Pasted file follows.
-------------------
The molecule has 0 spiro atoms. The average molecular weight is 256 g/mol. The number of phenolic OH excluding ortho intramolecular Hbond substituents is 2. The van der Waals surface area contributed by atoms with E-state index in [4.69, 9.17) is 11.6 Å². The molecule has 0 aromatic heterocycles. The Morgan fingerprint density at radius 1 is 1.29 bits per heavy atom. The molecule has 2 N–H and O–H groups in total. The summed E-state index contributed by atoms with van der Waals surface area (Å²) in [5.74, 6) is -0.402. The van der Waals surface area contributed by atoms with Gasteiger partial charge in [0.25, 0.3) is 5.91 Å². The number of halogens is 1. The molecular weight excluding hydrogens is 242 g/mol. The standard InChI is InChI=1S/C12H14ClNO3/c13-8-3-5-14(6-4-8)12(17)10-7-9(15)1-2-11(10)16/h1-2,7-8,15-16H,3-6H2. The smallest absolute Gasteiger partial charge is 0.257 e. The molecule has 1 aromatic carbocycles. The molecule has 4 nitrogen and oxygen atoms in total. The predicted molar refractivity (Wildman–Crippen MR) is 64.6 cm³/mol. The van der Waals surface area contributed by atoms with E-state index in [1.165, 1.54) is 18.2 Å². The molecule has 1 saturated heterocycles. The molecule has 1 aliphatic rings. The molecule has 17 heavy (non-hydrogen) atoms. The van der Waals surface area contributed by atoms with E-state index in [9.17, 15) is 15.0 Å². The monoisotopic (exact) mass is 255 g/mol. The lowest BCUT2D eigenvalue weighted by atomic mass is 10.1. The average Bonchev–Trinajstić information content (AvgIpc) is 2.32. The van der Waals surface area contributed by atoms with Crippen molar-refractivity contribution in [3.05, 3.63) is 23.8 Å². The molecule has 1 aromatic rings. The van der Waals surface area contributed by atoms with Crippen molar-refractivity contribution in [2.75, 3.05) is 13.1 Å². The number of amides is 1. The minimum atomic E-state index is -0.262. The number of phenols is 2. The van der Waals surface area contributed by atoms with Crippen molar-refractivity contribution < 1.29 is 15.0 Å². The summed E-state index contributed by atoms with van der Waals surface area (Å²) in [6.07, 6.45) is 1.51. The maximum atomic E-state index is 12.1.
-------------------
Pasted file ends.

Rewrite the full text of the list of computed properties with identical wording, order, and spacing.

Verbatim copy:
The molecule has 0 spiro atoms. The average molecular weight is 256 g/mol. The number of phenolic OH excluding ortho intramolecular Hbond substituents is 2. The van der Waals surface area contributed by atoms with E-state index in [4.69, 9.17) is 11.6 Å². The molecule has 0 aromatic heterocycles. The Morgan fingerprint density at radius 1 is 1.29 bits per heavy atom. The molecule has 2 N–H and O–H groups in total. The summed E-state index contributed by atoms with van der Waals surface area (Å²) in [5.74, 6) is -0.402. The van der Waals surface area contributed by atoms with Gasteiger partial charge in [0.25, 0.3) is 5.91 Å². The number of halogens is 1. The molecular weight excluding hydrogens is 242 g/mol. The standard InChI is InChI=1S/C12H14ClNO3/c13-8-3-5-14(6-4-8)12(17)10-7-9(15)1-2-11(10)16/h1-2,7-8,15-16H,3-6H2. The smallest absolute Gasteiger partial charge is 0.257 e. The molecule has 1 aromatic carbocycles. The molecule has 4 nitrogen and oxygen atoms in total. The predicted molar refractivity (Wildman–Crippen MR) is 64.6 cm³/mol. The van der Waals surface area contributed by atoms with E-state index in [1.165, 1.54) is 18.2 Å². The molecule has 1 saturated heterocycles. The molecule has 1 aliphatic rings. The molecule has 17 heavy (non-hydrogen) atoms. The van der Waals surface area contributed by atoms with E-state index in [9.17, 15) is 15.0 Å². The monoisotopic (exact) mass is 255 g/mol. The lowest BCUT2D eigenvalue weighted by atomic mass is 10.1. The average Bonchev–Trinajstić information content (AvgIpc) is 2.32. The van der Waals surface area contributed by atoms with Crippen molar-refractivity contribution in [3.05, 3.63) is 23.8 Å². The molecule has 1 aromatic rings. The van der Waals surface area contributed by atoms with Crippen molar-refractivity contribution in [2.75, 3.05) is 13.1 Å². The number of amides is 1. The minimum atomic E-state index is -0.262. The number of phenols is 2. The van der Waals surface area contributed by atoms with Crippen molar-refractivity contribution < 1.29 is 15.0 Å². The summed E-state index contributed by atoms with van der Waals surface area (Å²) in [6.07, 6.45) is 1.51. The maximum atomic E-state index is 12.1.